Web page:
The number of electric vehicles on New Zealand roads is growing rapidly as Kiwis look at ways to combat the rising cost of petrol.
Currently, a typical compact family car consumes roughly 7.9 litres of petrol per 100 kilometres so to travel 500kms, it'll cost Kiwis $96.77.
On the other hand, a fully-electric car like the biggest-selling electrical vehicle in New Zealand, the Nissan Leaf, can be fully charged at home for around $4.
As a result, the AA estimates the cost for an average electric car to travel 500 kilometres would be roughly $16, an $80 saving per 500km in comparison to petrol-powered cars.
Motor Industry Association’s David Crawford said the figures have seen a massive spike in electric car purchases in New Zealand.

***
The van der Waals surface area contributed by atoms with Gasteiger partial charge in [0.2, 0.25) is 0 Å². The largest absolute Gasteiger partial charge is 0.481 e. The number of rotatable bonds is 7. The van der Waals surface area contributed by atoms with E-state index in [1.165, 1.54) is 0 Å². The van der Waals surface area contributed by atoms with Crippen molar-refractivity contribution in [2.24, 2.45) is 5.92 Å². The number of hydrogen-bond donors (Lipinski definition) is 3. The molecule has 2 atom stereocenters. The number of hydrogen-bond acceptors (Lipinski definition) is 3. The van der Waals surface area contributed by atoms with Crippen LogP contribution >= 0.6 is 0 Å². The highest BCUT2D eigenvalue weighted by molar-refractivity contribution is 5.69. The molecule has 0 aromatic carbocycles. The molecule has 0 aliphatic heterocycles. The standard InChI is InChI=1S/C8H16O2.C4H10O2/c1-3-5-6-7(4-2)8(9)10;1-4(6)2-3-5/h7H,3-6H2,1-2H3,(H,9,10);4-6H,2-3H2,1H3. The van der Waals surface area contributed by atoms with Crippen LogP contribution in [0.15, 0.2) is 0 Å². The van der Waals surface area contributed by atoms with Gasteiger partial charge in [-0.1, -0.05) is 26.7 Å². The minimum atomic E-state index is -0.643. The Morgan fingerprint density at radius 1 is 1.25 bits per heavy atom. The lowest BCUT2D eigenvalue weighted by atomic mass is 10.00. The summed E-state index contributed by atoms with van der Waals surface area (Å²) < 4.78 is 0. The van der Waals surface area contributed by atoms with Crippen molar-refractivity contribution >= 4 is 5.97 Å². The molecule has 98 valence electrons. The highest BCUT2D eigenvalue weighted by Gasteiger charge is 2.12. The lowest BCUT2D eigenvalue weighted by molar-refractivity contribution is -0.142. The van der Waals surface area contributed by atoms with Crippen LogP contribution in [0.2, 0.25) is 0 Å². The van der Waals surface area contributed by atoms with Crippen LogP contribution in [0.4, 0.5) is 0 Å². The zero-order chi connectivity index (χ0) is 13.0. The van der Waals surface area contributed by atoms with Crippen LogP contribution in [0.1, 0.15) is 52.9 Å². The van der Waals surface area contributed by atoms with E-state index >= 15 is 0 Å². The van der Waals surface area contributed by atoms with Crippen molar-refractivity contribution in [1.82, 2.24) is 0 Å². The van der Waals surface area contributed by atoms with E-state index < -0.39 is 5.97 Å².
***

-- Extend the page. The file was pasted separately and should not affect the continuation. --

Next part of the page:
"About 270 per cent up on this time last year, but off a very small base," he said.
Nearly 500 electric vehicles were sold in New Zealand over the last year compared to 2015 when it was just 35.
"The higher the fuel price, the more interest in electric vehicles," Mr Crawford said.
"Because if you run a pure electric vehicle, its equivalent fuel prices of somewhere between 30 and 40 cents a litre of fuel."
Dunedin car enthusiast Alistair Gilmour admits he grew up a petrol head but it took him just one ride in an electric vehicle to start selling them.
"It's hard for people to get up that first step and purchase one, and I guess a lot of the people who bought them initially, they really were pioneers.
"But I've had no one, not one person, come back and says it's not what I wanted or it's not working out," Mr Gilmour said.
With no road user charges for at least another three years and with petrol hikes showing no signs of slowing down, the popularity of electric vehicles is only expected to rise.